Letters From the (Real Estate) Trenches
This past fall, after five years of renting in Fairmount, my husband and I finally decided to buy a home of our own in the neighborhood. Now, call me naive — maybe too many hours logged on HGTV? — but I honestly thought that our prequalified mortgage and 20 percent in our pockets meant we’d follow the classic script: We’d find a place, put in an offer, have our agent negotiate with the seller’s agent, and then — voilà! — be happy homeowners.
That isn’t how it went.
In fact, says realtor Karrie Gavin, that’s rarely how it goes these days in Philly. Gavin, a four-year agent with Elfant Wissahickon, prides herself on almost never losing a bidding war — and she’s been in a lot of bidding wars lately. A lot. “The inventory is very low right now, and there’s a high buyer demand,” she says. “I’m seeing a lot of things selling for above the asking price.” Penn’s Fels Institute of Government reports that home prices in fall of 2014 shot up all over the city; average days on market fell from 88 last winter to 67. The takeaway? Gird your loins, buyers: Competition is fierce, especially in hot spots like Fairmount, Grad Ho, Bella Vista, Queen Village, Passyunk Square, even Chestnut Hill and Narberth.
This became clear to us pretty quickly after we lost two places in short order — the second to a couple who put in the same bid as us, only in cash. Cash? I cried to my husband. Who are they? Oprah? (As it happens, Zillow reports that roughly a third of buyers in 2014’s first quarter put in cash offers.)
The home-buying script in tatters, we took to heart some advice offered by our agents, who, like Gavin, have hard-won strategies for helping a buyer’s offer “stand out.” Juergen Lunkwitz and Celeste Weaver, of Realty Mark Cityscape, suggested we contact the owners of homes on the three blocks we loved the most. If we weren’t going to be able to win (or even engage in) bidding wars in this dog-eat-dog market, a little earnest emotion might help us stand out. We liked it. It’s like Juergen says: “Way back, you talked to an agent who knew everyone in town, knew who was thinking about selling, knew the young couple who was looking. Now, it’s everyone just sitting on the couch with Zillow. There’s not a personal connection anymore.”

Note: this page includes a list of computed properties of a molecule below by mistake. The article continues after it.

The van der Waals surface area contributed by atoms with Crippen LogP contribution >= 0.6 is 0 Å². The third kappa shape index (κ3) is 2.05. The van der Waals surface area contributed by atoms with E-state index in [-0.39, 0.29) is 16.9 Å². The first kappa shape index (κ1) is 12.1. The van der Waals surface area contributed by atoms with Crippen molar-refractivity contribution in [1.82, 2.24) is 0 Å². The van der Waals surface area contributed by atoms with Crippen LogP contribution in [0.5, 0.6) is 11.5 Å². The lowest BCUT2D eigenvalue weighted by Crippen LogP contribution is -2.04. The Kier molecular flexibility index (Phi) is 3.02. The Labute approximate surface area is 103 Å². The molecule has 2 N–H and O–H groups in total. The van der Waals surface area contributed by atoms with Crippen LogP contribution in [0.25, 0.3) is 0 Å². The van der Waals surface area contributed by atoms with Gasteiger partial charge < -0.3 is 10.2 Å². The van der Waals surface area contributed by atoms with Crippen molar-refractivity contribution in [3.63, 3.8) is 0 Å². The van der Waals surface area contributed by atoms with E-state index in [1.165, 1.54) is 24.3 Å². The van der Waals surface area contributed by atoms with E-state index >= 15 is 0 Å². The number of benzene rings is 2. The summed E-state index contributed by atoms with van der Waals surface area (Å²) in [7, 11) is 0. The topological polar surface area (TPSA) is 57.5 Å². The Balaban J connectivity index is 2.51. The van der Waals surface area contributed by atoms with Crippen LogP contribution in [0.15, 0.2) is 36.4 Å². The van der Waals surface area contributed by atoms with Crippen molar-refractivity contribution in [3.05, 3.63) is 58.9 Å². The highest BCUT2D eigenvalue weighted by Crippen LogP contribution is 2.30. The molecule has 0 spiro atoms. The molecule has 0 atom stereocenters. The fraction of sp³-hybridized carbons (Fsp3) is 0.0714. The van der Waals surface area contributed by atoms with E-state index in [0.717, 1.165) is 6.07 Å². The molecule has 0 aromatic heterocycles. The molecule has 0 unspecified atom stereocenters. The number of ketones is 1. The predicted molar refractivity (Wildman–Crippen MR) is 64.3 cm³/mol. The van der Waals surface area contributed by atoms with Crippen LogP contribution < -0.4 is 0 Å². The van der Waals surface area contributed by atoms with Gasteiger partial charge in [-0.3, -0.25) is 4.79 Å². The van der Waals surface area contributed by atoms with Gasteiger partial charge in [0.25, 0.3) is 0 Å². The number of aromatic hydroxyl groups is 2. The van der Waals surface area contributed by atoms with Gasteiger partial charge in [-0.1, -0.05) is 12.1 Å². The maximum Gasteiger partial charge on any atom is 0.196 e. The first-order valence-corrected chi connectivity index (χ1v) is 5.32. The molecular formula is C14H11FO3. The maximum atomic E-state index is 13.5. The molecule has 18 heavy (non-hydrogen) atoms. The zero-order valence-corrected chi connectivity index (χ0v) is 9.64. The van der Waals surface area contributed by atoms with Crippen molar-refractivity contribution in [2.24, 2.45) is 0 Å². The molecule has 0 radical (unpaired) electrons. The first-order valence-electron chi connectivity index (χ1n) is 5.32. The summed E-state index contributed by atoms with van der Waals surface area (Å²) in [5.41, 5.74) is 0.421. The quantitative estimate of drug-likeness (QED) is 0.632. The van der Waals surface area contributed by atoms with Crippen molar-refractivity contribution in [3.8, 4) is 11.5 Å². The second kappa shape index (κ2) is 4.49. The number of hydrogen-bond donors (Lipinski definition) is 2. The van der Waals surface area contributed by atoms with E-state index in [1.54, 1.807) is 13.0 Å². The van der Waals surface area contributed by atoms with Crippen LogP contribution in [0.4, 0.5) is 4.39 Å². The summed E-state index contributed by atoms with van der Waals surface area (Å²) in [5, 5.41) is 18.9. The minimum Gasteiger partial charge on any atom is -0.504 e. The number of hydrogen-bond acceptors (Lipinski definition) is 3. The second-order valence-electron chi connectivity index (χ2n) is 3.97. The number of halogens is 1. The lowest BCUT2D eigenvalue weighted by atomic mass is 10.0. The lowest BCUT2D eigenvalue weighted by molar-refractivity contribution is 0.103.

A double barrier of agent-to-agent parlay with nary a word exchanged between buyer and seller is meant to shield emotions — to preserve the integrity of the business deal. But we were willing to give up some of that cushion at the outset if it meant getting a house we wanted.
So we sent our “Dear Homeowner” letter to 135 homes, saying simply that we were a family of three that wanted to live on your wonderful block, and if you were considering selling, we’d love the heads-up. Within days, the responses came trickling in: six emails and one handwritten letter. In the end, the letter — from a lovely older man, Don, who was looking to downsize but hadn’t yet listed his home — led us to the house we bought. He seemed nice; the house had good vibes. He was happy his home was going to a family.
We surely would have seen Don’s home eventually even if we hadn’t written the letter. But would we have won it? There’s no telling. It was a personal connection that landed us our house. It also landed us, well, a personal connection — an unexpected bonus. When we threw our first dinner party in the new house, it was an informal affair, limited to the three of us, Celeste, Juergen and Don, who brought my son a toy truck. The baby played with it while we all toasted the house.
Originally published as “Letters From the (Real Estate) Trenches” by Christine Speer Lejeune in the January 2015 issue of Philadelphia magazine.